Yesterday I blogged on what to expect if you are going to get divorced. How long this process takes can vary tremendously, from a minimum of six or eight weeks to several years. Here are some things to do (or avoid doing) if you want to finalize the process and stop paying the lawyers, i.e., to divorce faster . . . and save money.
Divorce faster . . . save money
If you want to move the divorce along faster, get a judge involved as soon as possible. That means filing the divorce papers at the same time as you serve them or immediately after. Generally, Minnesota judges will speed up the process of divorcing by scheduling an Initial Case Management Conference (ICMC) and setting deadlines for getting other elements of the divorce completed. Once you have filed the case, and therefore been assigned a judge, you can also file a Temporary Motion to establish custody, maintenance (f/k/a alimony), child support, parenting time (f/k/a visitation), and other rules that the parties have to follow while the divorce is on-going. Having a judge issue an order and having a judge you can report to both help keep parties in line and keep the case moving forward.
Slow things down . . . and pay more
The surest way to make a divorce proceeding last a long time is to have an extended debate about the two categories of future payments: maintenance and child support. Custody (or parenting time for the non-custodial parent) and child support are inversely proportional. So, the party who does not have primary custody has an incentive to fight hard for more custody or more parenting time so as to reduce years of monthly child support payments. If your family has $100,000 of joint assets to be divided, each spouse is likely in most circumstances to get about half, or $50,000. Maybe $40,000, maybe $60,000. So, you’re fighting over $20,000. If you settle on that amount of money early in the process, you can keep it (for the children if you have children) rather than giving it to the attorneys. Click here for more details on how assets are divided upon a divorce.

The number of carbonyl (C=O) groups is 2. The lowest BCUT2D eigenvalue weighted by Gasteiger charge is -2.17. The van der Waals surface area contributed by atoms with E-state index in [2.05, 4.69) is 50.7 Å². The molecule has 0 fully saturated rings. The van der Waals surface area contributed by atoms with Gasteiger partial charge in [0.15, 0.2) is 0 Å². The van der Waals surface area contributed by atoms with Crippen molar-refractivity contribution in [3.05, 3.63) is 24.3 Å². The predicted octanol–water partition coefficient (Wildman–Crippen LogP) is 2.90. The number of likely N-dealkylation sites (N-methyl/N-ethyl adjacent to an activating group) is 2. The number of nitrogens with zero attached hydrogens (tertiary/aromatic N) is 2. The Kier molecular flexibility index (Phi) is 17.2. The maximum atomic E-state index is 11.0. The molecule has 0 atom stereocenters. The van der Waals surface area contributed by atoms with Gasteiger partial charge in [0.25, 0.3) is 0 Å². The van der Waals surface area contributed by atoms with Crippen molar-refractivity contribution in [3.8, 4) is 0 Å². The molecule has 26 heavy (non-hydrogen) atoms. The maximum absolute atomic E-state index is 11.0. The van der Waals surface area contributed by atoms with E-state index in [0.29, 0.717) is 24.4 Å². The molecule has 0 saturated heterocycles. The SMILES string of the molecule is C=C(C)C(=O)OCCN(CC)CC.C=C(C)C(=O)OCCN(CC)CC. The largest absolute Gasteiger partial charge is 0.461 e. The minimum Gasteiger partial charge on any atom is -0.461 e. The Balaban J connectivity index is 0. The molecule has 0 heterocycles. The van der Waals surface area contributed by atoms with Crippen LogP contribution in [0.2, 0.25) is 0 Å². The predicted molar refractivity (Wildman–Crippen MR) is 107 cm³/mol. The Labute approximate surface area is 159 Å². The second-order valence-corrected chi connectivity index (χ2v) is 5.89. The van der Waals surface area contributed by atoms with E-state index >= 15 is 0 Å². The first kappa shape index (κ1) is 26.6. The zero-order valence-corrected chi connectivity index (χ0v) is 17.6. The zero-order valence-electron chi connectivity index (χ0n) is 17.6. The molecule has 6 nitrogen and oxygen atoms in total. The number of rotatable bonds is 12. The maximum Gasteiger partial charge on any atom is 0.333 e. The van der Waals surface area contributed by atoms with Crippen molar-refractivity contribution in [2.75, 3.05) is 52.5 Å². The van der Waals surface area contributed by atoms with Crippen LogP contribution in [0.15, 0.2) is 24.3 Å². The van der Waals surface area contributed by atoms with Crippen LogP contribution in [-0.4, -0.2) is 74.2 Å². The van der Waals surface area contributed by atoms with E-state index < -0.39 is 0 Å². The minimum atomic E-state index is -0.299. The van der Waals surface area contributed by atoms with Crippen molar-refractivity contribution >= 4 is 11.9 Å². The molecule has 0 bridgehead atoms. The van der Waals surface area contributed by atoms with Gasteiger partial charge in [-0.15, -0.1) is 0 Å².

But that $20,000 may pale in comparison to child support of $800/month for 15 years ($144,000). Add to that a similar monthly payment for maintenance, and you’re quickly talking about over a quarter of a million dollars, for a family that has one-tenth that much to fight over. These future payments can justify lengthy litigation, costing tens of thousands of dollars in attorney’s fees and months if not years of mental anguish. Keep in mind the value of what you are fighting for–the money and the mental health–and balance it against the cost of the fight. Otherwise, you’re just giving your money to the lawyers. Have this conversation with your lawyer up front and set limits.